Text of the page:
I planned on a small diameter drive shaft passing under the driver. I can angle it slightly to either side to provide a better fit for the rear drive system.

The car pictured is a short wheelbase version with outboard brakes. You can add about eight inches to the wheelbase.


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PostPosted: October 14, 2007, 3:24 am 
FWIW the early Toronodo trans was a variant of the TH400 I believe a TH425 sized to handle a 455 in a 2 ton + car sitting alongside the engine with a seperate diff assy which is near the front of the engine.


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PostPosted: October 14, 2007, 9:08 am 
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Joined: October 14, 2007, 9:02 am
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Location: Salem, New Hampshire
feets wrote:
...I'm not even going to kid myself into thinking that I can build a manual transmission from scratch.

...


Not so fast!

With most FWD transmissions, the axels run behind the engine. So take a FWD engine/transmission, turn it sideways and use one axle to go back to an offset differential. Leave the other (now front) axel out and make a block off plate to keep the transmission oil in.

I know what your thinking: the diff in the transaxle won't allow this to work. So you'll need to lock the diff, either by fabricating a spool or just welding the spider gears.


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PostPosted: October 14, 2007, 9:44 am 
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Location: Irving, TX
god thinking. However, there's no room for a transaxle. I barely have room for the engine. I really need to run a laid down Offy or other small engine but I'm determined to run a V8.
After all, this is a race car.
A transaxle would require more room than what I've got.
If I did manage to run one to offset the driveshaft, were would it go? That would leave no room for a axle on that side. The side of the differential would be inches away from the hub. That doesn't leave any room for suspension movement.


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PostPosted: October 14, 2007, 10:23 am 
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I had some time to kill this morning so I drew this onto your pic. It probably wouldn't work. I'll let you tell me why.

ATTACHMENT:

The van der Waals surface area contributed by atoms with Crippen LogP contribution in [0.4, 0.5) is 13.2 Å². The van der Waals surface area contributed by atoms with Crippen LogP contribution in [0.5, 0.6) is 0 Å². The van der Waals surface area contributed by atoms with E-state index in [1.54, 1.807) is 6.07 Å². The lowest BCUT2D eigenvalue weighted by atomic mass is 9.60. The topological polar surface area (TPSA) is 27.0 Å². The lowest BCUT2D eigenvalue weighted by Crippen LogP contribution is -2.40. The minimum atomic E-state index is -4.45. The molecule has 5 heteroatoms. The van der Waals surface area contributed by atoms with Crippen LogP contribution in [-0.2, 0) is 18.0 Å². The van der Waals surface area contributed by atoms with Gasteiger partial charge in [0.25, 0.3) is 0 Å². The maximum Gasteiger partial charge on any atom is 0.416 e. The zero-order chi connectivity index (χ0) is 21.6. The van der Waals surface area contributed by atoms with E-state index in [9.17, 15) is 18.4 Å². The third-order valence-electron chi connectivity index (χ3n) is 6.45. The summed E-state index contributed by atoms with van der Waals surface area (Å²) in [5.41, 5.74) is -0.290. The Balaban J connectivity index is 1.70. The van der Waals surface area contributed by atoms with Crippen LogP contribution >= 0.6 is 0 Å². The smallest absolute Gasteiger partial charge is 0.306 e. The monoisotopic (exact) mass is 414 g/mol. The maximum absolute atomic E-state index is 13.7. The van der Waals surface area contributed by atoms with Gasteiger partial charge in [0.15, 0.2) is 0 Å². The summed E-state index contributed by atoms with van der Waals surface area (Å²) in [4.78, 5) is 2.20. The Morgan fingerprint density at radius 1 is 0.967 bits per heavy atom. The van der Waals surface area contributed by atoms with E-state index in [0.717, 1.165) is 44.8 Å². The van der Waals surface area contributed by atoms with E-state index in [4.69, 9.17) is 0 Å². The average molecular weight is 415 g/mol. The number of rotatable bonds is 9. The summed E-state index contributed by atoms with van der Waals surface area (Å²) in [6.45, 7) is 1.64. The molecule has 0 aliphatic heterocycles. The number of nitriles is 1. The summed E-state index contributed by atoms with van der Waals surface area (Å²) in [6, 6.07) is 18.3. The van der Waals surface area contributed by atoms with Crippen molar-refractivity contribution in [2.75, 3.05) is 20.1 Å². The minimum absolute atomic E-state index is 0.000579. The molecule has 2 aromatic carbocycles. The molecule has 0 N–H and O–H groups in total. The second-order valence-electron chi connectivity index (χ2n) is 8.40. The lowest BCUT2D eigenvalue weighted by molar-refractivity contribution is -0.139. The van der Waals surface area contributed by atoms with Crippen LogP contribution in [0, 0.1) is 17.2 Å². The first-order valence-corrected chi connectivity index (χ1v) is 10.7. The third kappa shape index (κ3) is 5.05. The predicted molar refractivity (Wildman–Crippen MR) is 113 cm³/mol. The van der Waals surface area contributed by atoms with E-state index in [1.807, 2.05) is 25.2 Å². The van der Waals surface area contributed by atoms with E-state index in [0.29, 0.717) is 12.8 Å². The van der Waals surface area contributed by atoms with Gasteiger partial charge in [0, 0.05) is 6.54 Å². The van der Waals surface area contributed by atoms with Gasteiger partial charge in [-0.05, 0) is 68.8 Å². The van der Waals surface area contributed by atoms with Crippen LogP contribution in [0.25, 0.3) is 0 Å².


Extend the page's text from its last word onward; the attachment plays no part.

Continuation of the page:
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PostPosted: October 14, 2007, 1:22 pm 
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Joined: April 23, 2006, 8:26 pm
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There are quick-change differentials that have the input shaft surprising low, much lower than the output shafts. Being dry-sump, you can lower the engine for a straight shot to the diff.

I think you can get what you want with off-the-shelf parts.

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PostPosted: October 14, 2007, 1:48 pm 
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Two sets of Chain drive to the drive shaft, so you can lower the shaft to floor height?
Dale


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PostPosted: October 14, 2007, 7:39 pm 
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I know about the quick change diffs but I haven't seen an IRS version.
One reason for the dry sump was to lower the drive shaft. The other was to gain the much needed hood clearance.
As for the chain drive, that's what I was doing with the transfer case. However, the chain is always the weakest link in any chain drive system.

As for the u-joints, I've thought about that route. However, you've got to extend the pinion at least 6 inches forward of the axle to clear the ring gear. I'm willing to slip the differential back that far. Nosing teh differential down a little will help but I don't want the fluid to start pushing out the pinion seal.
The next hurdle is that the best double cardan joint I've found will operate at 32 degrees. Going steeper than that will be tough. I don't know that a FWD type axle with a CV joint will live very long at that angle under power.

I've got some feelers out to people in the race world to see what they have to say.


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PostPosted: October 15, 2007, 12:26 am 
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Location: Visalia, Ca
I've seen quick change IRS units, I'll post if I can find it again.

Rod